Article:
Pumped Up for 3D Printing!
Technology

Pumped Up for 3D Printing!

Digital transformation in the pump industry can change the way we produce, the rate at which we produce and the place where we produce, writes RANGANATH NK.

Digitalisation is a continuous process that is now fundamental for the development of business operations in any industry. As we see the rapid transition in innovative technologies, the pace of shifting the business from mainstream to digital is also increasing. Industries are implementing automated processes to improve the overall production process and efficiencies, which will ultimately improve their competitive position in the market. In this current day and age where we see the world is competitive and fast-paced, it is important to keep pace with ongoing trends and be part of the change to ensure organisations remain relevant and competitive.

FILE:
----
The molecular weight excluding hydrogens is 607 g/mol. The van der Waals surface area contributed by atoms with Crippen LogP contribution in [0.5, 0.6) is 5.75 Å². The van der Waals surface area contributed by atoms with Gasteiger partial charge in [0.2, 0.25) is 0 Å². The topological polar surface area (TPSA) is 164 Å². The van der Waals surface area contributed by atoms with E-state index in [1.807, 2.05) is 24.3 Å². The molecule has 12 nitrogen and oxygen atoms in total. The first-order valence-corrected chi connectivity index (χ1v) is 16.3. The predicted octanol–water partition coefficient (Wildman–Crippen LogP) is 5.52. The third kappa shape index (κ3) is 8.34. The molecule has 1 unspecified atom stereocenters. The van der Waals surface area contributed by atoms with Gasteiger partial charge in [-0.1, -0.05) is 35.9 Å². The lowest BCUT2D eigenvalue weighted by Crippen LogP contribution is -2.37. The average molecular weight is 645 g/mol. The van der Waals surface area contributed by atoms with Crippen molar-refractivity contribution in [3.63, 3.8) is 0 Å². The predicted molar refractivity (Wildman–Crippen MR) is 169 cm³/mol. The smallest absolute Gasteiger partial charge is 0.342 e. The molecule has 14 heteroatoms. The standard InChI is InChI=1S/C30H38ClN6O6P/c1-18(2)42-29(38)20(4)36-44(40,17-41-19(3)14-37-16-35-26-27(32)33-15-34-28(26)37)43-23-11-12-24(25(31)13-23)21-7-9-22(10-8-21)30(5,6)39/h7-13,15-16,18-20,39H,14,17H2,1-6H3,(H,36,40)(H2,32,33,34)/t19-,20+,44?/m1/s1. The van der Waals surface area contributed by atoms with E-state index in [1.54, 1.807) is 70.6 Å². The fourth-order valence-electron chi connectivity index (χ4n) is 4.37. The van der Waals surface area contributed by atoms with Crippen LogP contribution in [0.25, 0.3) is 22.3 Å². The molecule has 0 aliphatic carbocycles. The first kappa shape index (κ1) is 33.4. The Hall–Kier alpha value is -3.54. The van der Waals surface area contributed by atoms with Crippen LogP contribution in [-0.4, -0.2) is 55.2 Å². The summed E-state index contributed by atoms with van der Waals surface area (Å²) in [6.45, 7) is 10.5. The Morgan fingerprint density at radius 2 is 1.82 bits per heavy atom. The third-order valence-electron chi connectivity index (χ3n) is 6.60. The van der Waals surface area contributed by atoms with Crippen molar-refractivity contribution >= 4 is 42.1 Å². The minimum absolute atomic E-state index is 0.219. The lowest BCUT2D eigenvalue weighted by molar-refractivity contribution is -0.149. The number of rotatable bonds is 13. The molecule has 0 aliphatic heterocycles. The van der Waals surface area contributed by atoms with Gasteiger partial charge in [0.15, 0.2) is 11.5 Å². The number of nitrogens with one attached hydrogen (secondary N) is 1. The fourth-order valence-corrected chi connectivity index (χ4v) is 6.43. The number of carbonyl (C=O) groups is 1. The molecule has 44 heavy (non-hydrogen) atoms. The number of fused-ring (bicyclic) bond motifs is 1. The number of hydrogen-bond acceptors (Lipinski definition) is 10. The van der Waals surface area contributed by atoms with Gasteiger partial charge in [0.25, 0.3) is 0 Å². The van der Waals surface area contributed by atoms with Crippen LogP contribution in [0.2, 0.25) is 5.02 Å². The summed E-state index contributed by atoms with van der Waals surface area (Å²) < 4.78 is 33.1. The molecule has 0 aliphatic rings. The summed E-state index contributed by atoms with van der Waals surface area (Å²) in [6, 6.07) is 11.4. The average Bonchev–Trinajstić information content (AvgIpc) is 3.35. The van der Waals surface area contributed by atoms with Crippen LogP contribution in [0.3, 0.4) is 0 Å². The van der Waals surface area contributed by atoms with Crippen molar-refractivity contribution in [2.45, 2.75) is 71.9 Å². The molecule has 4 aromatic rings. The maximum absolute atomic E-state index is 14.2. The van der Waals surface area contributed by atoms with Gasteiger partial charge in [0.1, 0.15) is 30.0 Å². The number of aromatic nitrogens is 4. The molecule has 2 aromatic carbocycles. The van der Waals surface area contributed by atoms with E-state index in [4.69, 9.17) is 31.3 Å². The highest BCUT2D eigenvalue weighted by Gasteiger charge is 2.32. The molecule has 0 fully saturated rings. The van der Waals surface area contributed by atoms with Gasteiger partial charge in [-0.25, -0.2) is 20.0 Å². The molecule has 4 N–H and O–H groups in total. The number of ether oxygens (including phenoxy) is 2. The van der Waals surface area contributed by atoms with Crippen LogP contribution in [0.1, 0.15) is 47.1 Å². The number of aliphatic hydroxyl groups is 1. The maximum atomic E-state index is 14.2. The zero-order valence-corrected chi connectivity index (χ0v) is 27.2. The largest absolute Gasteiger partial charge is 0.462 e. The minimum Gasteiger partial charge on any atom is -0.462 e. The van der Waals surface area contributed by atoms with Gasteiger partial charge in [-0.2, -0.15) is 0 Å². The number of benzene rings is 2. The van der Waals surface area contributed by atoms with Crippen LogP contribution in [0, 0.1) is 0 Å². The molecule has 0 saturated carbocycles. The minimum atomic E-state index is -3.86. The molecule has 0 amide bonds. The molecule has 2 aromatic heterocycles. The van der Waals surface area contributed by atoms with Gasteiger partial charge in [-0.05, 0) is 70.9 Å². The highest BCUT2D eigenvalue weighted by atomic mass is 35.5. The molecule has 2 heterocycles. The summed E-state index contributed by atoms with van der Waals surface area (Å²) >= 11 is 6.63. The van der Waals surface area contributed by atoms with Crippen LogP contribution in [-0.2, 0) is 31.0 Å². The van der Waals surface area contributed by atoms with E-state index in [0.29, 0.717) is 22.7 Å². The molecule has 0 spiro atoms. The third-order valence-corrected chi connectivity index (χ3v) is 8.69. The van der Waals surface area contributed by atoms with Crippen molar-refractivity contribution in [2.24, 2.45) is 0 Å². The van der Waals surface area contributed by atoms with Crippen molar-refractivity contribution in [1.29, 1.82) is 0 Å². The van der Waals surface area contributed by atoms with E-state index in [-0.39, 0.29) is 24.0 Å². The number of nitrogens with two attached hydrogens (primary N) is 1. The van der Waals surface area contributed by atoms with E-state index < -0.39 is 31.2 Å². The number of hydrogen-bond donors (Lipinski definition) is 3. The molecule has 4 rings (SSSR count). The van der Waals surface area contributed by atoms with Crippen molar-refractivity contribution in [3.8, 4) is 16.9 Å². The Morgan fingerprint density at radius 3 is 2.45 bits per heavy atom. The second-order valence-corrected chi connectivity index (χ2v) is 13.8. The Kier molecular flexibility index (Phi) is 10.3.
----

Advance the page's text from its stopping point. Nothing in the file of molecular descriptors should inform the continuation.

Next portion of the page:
Digital transformation in the pump industry can change the way we produce, the rate at which we produce and the place where we produce, writes RANGANATH NK.Digitalisation is a continuous process that is now fundamental for the development of business operations in any industry. As we see the rapid transition in innovative technologies, the pace of shifting the business from mainstream to digital is also increasing. Industries are implementing automated processes to improve the overall production process and efficiencies, which will ultimately improve their competitive position in the market. In this current day and age where we see the world is competitive and fast-paced, it is important to keep pace with ongoing trends and be part of the change to ensure organisations remain relevant and competitive. According to IDC's Worldwide Smart Manufacturing 2019 predictions, 80 per cent of manufacturers will need to extensively restructure their operations, placing data at the centre of their processes to increase speed, agility, efficiency and innovation. The future of manufacturing will be additive manufacturing (AM) or 3D printing.Technology and digitalisation on a par with global standards will play the most critical role in all areas, including developing water infrastructure in the country. Innovative technologies have been disrupting the water industry and pump sector in the past decade. Technology-driven solutions have been augmenting existing water infrastructure as well as improving water accessibility and reuse while simultaneously reducing wastage. It is thus imperative that AI, virtual reality and augmented reality (VR and AR), AM, material tracking mechanisms, automated product design, robotics and wearables, when integrated seamlessly across production processes coupled with new materials of construction, play a larger role in delivering zero-error results and help produce best-in-class solutions. New materials will enable 3D printing and this  can change the way we produce, the rate at which we produce and the place where we produce.Grundfos has been working with 3D printing for over 10 years now but mostly focused on rapid prototyping. However, because of the need to ensure reduction in carbon emissions, reduce long lead times owing to shipping across continents, reduce inventory and enable mass customisation, 3D printing is being tried out by Grundfos as well as many other sectors of industry, including the food industry. 3D printing allows organisations to find new ways to manufacture their products more efficiently and at a lower cost. It brings down the time from concept to market considerably and enables manufacturers to physically produce intricate geometries and designs, which are normally difficult or time-consuming in conventional processes. A Price Waterhouse Cooper survey conducted in 2016 found that 71.1 per cent of US manufacturers are applying 3D printing technology in some way or the other; this grew slightly more from 67 per cent in 2014. Manufacturing pump components can be a costly process, making 3D printing the ideal solution for companies to take advantage of, provided we perfect the process to 3D print metal and are able to mass produce. Materials used for 3D printing pumps can range from polylactic acid to stainless steel, presenting enormous opportunities for companies who adopt the technology to improve their bottomline. Conventional manufacturing requires moulds and special tooling for machined parts that get eliminated if we use AM. 3D printing maximising efficiencyIn the past, design engineers had to change the majority of their optimal pump designs because of the limitations of the manufacturing process. Moulds often took weeks to create as they were not precise and many complex profiles could not be created owing to lack of accuracy in design. With industrial 3D printing, complexity can be easily handled, so pump engineers can design pumps and parts with highly specialised geometries that can support manufacturers’ efforts to improve overall equipment efficiencies. 3D printing pump components can be significantly beneficial for those who produce complex parts for pumps. Increasing fabrication, speed and efficiency while maintaining accuracy and precision are present challenges for manufacturers and have spurred innovation within the industry to lower costs and deliver a better product to customers. At Grundfos, we have set up an AM lab and have been using a dual laser system to print metal impellers.In the initial stages of product design and development, computer-aided designing and 3D printing can be used to create prototypes quickly and eliminate the need for a trial-and-error method that tends to be a waste time, energy and resources. For instance, at Grundfos, innovation and digitisation are two essential pillars; keeping these in mind, we currently use 3D printing to create prototypes. It helps us work with new materials and make complex components for the actual products that will help improve performance. In sales and marketing, 3D printing can also be used to showcase the products to potential customers. In the future, the sales and marketing team can leverage other technologies such as AR and VR to further expand their capabilities. Overall production can be streamlined through a smart supply chain that creates leaner processes. The most significant impact will be on the location of factories, supply chain and inventory. 3D printers can be located close to the markets for the products and parts can be made for either one pump or thousands of pumps based on the need—true lean manufacturing. There is no need to stock components and finished goods as they can be printed after receipt of the order, thus bringing down the cash blocked in inventories and work in process.Manufacturers both big and small are assessing how to shape or expand the overall digitalisation process. Doing so would enable further improvements in terms of operating characteristics of all systems, including pumps. As with any disruptive technology adoption, businesses take different directions and discover trendsetting solutions. 3D printing is one such disruptive technology that is growing at a rapid pace. As they say, if it can be designed, it can be printed.About the author: Ranganath NK represents Grundfos India as its Ambassador on various external platforms, organisations and forums focusing on sustainability (including the UN’s Sustainability Goals) and CSR. After 22 years with Grundfos, he retired from day-to-day work as the area managing director, INDO region, on April 3, 2020. He joined Grundfos in February 1998, to establish Grundfos India in March 1998. He has over 40 years of industry experience covering marketing, sales, design, project management, finance and human resources. Prior to joining Grundfos, he was director of IAEC Industries. His focus has and remains water and energy conservation.